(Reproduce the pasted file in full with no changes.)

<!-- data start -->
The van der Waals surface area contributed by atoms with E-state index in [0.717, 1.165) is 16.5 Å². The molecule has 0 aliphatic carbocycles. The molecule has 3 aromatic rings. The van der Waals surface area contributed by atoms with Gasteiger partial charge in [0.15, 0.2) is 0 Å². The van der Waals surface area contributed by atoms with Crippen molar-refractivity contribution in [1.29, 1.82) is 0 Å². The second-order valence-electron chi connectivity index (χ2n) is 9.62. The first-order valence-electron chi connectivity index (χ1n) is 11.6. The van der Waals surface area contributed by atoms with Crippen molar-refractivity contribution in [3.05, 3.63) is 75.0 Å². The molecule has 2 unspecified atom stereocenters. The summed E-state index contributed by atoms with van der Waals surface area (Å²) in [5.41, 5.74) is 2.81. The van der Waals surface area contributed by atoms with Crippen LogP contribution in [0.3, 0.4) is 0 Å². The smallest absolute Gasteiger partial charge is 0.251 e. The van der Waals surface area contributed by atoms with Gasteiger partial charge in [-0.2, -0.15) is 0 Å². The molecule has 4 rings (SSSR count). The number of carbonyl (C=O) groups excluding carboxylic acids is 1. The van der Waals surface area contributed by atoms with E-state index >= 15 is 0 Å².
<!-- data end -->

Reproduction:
The van der Waals surface area contributed by atoms with E-state index in [0.717, 1.165) is 16.5 Å². The molecule has 0 aliphatic carbocycles. The molecule has 3 aromatic rings. The van der Waals surface area contributed by atoms with Gasteiger partial charge in [0.15, 0.2) is 0 Å². The van der Waals surface area contributed by atoms with Crippen molar-refractivity contribution in [1.29, 1.82) is 0 Å². The second-order valence-electron chi connectivity index (χ2n) is 9.62. The first-order valence-electron chi connectivity index (χ1n) is 11.6. The van der Waals surface area contributed by atoms with Crippen molar-refractivity contribution in [3.05, 3.63) is 75.0 Å². The molecule has 2 unspecified atom stereocenters. The summed E-state index contributed by atoms with van der Waals surface area (Å²) in [5.41, 5.74) is 2.81. The van der Waals surface area contributed by atoms with Crippen LogP contribution in [0.3, 0.4) is 0 Å². The smallest absolute Gasteiger partial charge is 0.251 e. The van der Waals surface area contributed by atoms with Gasteiger partial charge in [-0.2, -0.15) is 0 Å². The molecule has 4 rings (SSSR count). The number of carbonyl (C=O) groups excluding carboxylic acids is 1. The van der Waals surface area contributed by atoms with E-state index >= 15 is 0 Å².